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  Mobile version   RSS   Subscribe   Unsubscribe Oct. 14, 2011
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What's behind the culture of academic dishonesty
KQED    Share    Share on FacebookTwitterShare on LinkedinE-mail
Academic dishonesty, plagiarism and cheating are hardly new. And as the history of the banking industry and baseball demonstrate, cheating scandals aren't just limited to schools. With numerous incidents making headlines in recent months, however, questions are being raised about the validity and the pressures of standardized testing, as well as the security of testing practices. And some are asking if it's time to scrutinize the underlying behaviors and motivation for all this cheating. More


New tack sought for teacher jobs, school modernization
eSchool News    Share    Share on FacebookTwitterShare on LinkedinE-mail article
Republicans in the U.S. Senate blocked President Barack Obama's jobs plan on Oct. 11, prompting Democratic leaders to begin laying plans to divide the $447 billion package into pieces they hope will be too politically popular to oppose. Among those pieces are expected to be separate bills that would help schools hire more teachers and modernize their facilities, such as investing in high-tech science labs and faster broadband infrastructure. More

Effort to repeal California gay history law fails
The Associated Press via ABC News    Share    Share on FacebookTwitterShare on LinkedinE-mail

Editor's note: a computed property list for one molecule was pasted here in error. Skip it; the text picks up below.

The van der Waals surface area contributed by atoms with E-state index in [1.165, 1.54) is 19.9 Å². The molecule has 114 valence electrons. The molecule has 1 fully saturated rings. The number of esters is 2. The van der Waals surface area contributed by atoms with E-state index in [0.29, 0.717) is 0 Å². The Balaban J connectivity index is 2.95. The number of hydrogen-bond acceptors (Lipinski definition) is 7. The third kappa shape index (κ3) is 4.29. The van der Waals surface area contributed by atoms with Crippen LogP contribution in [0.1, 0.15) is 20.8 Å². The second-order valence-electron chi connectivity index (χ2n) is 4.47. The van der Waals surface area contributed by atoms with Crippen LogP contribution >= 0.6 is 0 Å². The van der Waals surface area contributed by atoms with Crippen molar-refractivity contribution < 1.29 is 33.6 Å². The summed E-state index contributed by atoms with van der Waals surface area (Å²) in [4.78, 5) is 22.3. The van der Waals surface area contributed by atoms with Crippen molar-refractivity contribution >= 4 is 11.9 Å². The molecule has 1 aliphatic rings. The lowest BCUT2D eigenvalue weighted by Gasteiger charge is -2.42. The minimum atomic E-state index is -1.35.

Opponents of a California law requiring that the contributions of gays and lesbians be taught in public schools failed in their attempt to qualify a ballot referendum to repeal the law. The groups wanted to force a vote on Senate Bill 48, the nation's first law requiring that public schools include gay rights milestones and gay and lesbian contributions in social studies lessons. It takes effect in January. More

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Survey: Few schools have comprehensive physical activity programs
Education Week    Share    Share on FacebookTwitterShare on LinkedinE-mail article
Less than 20 percent of K-12 schools nationwide provide their students with before-, during- and after-school opportunities to engage in physical activity, according to a survey released by the American Alliance of Health, Physical Education, Recreation and Dance. Given the National Association for Sport and Physical Education's recommendation that youths get at least 60 minutes of physical activity per day, AAHPERD believes schools have plenty of room to expand their physical activity programs. More


Academic value of nonacademics
Education Next    Share    Share on FacebookTwitterShare on LinkedinE-mail article
With school districts struggling to keep their noses above choppy budget waters and voters howling about taxes, should schools really be funding after-school clubs, like swim teams, swing dancing, gay-straight alliances or the jazz band? As it turns out, maybe they should. There's not a straight line between the crochet club and the Ivy League. But a growing body of research says there is a link between afterschool activities and graduating from high school, going to college and becoming a responsible citizen. More